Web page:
Pfizer Analysis Essay

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Pfizer is the largest American pharmaceutical company and one of the largest pharmaceutical companies in the world. It competes with Merck and Glaxo, and markets such well-known medications as Celebrex and Viagra. However, the pharmaceutical industry as a whole has undergone changes in recent years with significant consolidation taking place and with increased scrutiny regarding the ways in which drugs are developed, tested and marketed. In addition, recent controversies have erupted regarding Merck's drug Vioxx, and Pfizer has been the target of unwanted publicity regarding its painkiller Celebrex. This research considers the strategic position of Pfizer, including its strengths and weaknesses as well
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This may put pressure on the company to attempt acquisitions at a time when the company is ill-equipped to integrate a new company into its organization, and it is engaged in a cost-cutting program at a time when it may need to invest even more in research and development (McTigue Pierce, 2005).
New opportunities always exist in the healthcare industry, and Pfizer can be well-positioned to take advantage of these opportunities. It recently acquired Vicuron Pharmaceuticals which gave it instant access to that company's two major antibiotics. In addition, the company's pipeline includes inhalable insulin—likely to be a popular alternative to the injectable form. The company also continues to actively support its over-the-counter mouthwash—Listerine—classified as a "drug" because of its antiseptic properties (McTigue Pierce, 2005).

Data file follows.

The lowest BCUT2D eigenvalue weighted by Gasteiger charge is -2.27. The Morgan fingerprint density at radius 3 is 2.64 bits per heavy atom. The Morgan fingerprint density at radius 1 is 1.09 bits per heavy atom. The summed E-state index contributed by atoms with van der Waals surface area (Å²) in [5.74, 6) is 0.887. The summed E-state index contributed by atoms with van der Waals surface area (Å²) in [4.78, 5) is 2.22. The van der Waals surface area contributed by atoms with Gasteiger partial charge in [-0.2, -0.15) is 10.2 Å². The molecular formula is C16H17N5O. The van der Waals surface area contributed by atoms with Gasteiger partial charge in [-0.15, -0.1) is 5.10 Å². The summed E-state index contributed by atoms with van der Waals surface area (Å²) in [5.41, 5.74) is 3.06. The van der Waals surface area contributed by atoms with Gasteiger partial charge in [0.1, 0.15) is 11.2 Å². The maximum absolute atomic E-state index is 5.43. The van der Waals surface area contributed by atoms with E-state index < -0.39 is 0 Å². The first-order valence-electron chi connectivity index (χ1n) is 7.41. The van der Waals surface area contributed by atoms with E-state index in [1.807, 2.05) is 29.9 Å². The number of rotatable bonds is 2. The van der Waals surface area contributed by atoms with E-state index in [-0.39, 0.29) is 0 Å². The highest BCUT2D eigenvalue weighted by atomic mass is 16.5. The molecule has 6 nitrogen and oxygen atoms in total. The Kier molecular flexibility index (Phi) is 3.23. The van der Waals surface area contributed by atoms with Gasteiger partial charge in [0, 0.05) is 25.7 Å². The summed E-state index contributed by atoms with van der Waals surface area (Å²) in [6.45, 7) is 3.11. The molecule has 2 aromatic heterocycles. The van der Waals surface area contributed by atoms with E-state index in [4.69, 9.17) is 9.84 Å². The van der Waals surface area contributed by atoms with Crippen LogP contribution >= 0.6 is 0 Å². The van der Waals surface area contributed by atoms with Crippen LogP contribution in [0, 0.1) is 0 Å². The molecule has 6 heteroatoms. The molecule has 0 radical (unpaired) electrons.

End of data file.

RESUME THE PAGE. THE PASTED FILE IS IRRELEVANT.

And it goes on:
Threats to Pfizer's competitive edge come primarily from the products that it offers. Celebrex faces challenges not from other competitors, but from challenges to its safety. Celebrex generates more than $3.3 billion for the company, and having the drug pulled from the market or restricted would have a significant effect on Pfizer's ability to compete. The company also faces challenges to its cholesterol-reducing drug Lipitor. Lipitor is estimated to be worth $10 billion to the company, but there are two patent cases against Lipitor which could affect the company's fortunes, as well. In addition,
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